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Concert Tips for Teens

By January 29, 2008No Comments

Attending a concert, or “show” is an important part of many teenagers’ lives. Music can represent the center of teen culture, and concerts are often the only acceptable or available social activity. They can represent new found freedom for a teen, and an opportunity for them to express their individuality. However, the thought of allowing one’s child to attend a concert gives many parents serious anxiety. The thought of dropping their son or daughter off in a strange location, and leaving them surrounded by crowds of weird-looking strangers may seem dangerous. There are other fears too: about drugs, crowds out of control, exposure to sinister influences of other young adults. But almost all parents these days probably have fond memories of their first concerts and wouldn’t want to deprive their kids of the same experience, so when the day comes that the bird needs to leave the nest for an outing into the counterculture, here are some tips to consider:

1. Have your teen go with one of their friends that you trust, or with a “cooler” family friend that they wouldn’t mind going to the show with. Having a friend with you at a concert is a must, especially one you can count on! Concerts can be overwhelming experiences for a new concert-goer, especially a large festival or arena show. It’s good to have a friend to rely on when things get intense.

2. If you are driving your son or daughter to the concert, make sure that you have an agreed upon and easy-to-find meeting place after the show. Make sure you have an agreed-upon time as well, but know in advance that it will probably be late. Most concerts are not early-bird affairs, and your teen is not going to want to leave early. Don’t count on being able to reach them on their cell phones, in the bustle of crowds it’s easy to loose items from pockets. It’s also hard to hear a phone ring! You may also want to insist on driving them if you are concerned that they or their friends may be drinking or using drugs at the concert. It’s always better to have a drunk teenager in the backseat than behind the wheel.

3. Make sure that your teen is dressed appropriately. Many concerts are outdoors and expose concerts goers to sun all day and cool temperatures at night. Also “general admission” shows tend to generate a great deal of contact with strangers, and often have “pits” where the dancing can get boisterous. Good shoes are a must. Clothing that may seem “cute” at home may bring unwanted attention, or simply be uncomfortable while standing for long periods of time in a large group. Remind your teen that it’s a concert, not a dance or club.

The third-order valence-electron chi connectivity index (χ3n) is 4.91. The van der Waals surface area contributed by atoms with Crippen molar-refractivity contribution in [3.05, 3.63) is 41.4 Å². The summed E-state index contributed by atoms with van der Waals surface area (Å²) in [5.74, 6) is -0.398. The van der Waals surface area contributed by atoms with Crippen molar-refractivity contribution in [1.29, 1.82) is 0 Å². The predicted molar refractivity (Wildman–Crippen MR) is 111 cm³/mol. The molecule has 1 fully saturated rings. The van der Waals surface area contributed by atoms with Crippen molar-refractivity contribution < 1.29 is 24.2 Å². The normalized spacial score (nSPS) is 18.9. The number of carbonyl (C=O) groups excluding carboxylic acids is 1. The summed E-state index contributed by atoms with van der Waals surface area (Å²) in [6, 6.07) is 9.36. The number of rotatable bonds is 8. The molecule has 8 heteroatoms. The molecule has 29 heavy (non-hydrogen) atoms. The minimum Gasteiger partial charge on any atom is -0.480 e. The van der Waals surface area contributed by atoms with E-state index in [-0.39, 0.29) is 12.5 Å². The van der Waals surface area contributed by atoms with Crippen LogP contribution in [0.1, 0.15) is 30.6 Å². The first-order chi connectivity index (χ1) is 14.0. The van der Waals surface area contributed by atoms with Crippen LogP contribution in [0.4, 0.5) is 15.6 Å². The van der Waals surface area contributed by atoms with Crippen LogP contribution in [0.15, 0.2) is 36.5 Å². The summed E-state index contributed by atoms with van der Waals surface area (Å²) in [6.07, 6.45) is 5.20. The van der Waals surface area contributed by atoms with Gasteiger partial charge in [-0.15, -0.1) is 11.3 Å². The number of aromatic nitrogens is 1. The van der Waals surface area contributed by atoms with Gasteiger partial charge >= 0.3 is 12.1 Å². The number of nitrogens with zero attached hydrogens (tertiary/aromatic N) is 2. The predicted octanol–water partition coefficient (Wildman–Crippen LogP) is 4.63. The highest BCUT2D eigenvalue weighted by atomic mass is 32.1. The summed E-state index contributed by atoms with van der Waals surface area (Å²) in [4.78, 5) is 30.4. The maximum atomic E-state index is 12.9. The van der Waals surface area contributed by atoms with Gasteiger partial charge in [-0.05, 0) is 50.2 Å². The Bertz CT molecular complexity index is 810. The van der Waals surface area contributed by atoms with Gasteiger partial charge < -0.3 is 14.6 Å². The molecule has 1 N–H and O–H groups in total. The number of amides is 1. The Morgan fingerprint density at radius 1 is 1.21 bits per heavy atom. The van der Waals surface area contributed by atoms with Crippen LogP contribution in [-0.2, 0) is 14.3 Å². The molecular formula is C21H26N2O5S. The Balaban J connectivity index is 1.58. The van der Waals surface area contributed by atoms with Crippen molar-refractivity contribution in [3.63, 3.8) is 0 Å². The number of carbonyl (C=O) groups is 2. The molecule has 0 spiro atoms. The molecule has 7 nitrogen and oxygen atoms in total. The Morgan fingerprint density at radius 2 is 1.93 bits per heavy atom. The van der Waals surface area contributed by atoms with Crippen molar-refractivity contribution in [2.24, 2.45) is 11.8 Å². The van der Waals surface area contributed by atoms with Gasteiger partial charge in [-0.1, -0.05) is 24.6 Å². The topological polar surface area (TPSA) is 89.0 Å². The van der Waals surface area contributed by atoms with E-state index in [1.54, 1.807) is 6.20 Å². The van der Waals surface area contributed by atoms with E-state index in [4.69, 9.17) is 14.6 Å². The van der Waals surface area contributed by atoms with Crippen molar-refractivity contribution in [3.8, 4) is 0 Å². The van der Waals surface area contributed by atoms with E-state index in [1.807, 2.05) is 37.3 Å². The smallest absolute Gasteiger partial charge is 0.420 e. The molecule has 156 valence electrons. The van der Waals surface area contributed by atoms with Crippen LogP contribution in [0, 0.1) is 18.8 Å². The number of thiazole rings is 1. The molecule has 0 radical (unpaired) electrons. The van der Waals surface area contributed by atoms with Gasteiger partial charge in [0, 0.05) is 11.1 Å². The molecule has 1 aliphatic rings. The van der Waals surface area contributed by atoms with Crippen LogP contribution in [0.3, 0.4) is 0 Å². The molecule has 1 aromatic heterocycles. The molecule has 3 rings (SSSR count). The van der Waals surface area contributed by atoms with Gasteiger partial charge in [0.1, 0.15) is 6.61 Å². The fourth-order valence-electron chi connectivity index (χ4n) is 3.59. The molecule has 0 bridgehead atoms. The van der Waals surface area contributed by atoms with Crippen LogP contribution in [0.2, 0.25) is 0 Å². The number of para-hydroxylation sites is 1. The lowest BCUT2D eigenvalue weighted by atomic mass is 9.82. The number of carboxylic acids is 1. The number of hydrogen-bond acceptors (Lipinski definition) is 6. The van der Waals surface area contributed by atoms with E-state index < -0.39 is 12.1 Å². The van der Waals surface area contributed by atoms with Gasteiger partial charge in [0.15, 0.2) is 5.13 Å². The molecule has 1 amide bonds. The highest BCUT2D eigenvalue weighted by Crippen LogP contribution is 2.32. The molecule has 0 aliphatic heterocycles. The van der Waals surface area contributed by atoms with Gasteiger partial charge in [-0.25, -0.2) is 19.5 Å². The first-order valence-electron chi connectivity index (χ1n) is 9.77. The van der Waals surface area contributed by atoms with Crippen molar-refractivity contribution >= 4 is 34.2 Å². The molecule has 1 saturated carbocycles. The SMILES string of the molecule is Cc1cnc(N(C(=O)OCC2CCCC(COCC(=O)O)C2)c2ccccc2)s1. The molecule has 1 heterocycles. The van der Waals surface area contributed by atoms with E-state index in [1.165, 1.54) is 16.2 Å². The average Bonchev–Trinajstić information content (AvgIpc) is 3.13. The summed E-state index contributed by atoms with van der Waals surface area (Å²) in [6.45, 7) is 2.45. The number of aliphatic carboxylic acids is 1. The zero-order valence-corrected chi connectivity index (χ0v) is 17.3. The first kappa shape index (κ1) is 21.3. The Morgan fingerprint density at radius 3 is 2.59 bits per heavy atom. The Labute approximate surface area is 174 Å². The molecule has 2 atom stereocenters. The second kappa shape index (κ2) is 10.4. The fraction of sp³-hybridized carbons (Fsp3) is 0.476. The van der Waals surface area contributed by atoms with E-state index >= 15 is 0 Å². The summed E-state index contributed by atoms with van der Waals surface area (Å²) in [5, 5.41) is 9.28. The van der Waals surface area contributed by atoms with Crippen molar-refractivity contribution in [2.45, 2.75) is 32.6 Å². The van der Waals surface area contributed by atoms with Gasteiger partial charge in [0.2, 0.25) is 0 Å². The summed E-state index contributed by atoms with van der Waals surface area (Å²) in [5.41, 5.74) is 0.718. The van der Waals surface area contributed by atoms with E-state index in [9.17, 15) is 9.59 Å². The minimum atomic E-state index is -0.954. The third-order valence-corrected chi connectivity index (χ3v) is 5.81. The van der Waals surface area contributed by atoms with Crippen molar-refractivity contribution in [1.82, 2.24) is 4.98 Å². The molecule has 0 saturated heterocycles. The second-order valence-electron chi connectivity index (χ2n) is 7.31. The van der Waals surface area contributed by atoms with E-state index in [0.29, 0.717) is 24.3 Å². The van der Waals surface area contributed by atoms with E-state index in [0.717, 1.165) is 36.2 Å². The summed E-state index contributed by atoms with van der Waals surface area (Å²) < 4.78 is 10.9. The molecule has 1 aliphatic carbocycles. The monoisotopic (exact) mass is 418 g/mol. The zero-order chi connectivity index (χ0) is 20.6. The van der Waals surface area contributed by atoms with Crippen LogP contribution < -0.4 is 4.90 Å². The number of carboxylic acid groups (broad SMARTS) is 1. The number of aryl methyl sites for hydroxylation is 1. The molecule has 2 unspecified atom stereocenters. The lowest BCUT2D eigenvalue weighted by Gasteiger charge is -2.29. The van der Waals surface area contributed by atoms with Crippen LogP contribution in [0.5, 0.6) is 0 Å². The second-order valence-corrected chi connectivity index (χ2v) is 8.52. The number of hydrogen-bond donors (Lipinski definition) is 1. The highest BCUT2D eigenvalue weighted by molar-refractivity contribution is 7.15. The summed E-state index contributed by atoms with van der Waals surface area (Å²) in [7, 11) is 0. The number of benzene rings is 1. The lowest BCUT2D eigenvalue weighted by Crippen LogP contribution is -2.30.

4. Make sure that they eat and drink water before they go. Food and even water can be expensive at a concert, and often you won’t be able to leave your “spot” once you’ve secured it. It can get hot and sweaty at a good show, and it’s a good idea to have a full stomach and be well hydrated. Additionally, if your teen might need any prescription medication during the concert, such as an asthma inhaler, make sure they take it with them.

5. Check out the band and venue before you agree to let your child go to the concert. It may be a fairly mellow affair that you can gladly agree to, but you might not want your child to experience the “wall of death” at the Lamb of God show just yet. Check out live videos of your child’s favorite band or festival on YouTube to get an idea of what to expect and take a look at the band’s website as well before you say yes.

6. Use common sense. If your gut tells you the risks are too great, then put your foot down. The 3-day “world’s largest” rave, whose adverts are surrounded by little dancing mushrooms probably isn’t the best place to drop off your child for the weekend. You will probably have to let go of some your judgments, because, yes, that probably is a tattoo on the lead singer’s neck and, no, I really can’t tell you why they dress like that. If you “got it,” then it probably wouldn’t be cool anyway.

Check out these links for more concert tips and discussions by parents of their experiences with concerts:



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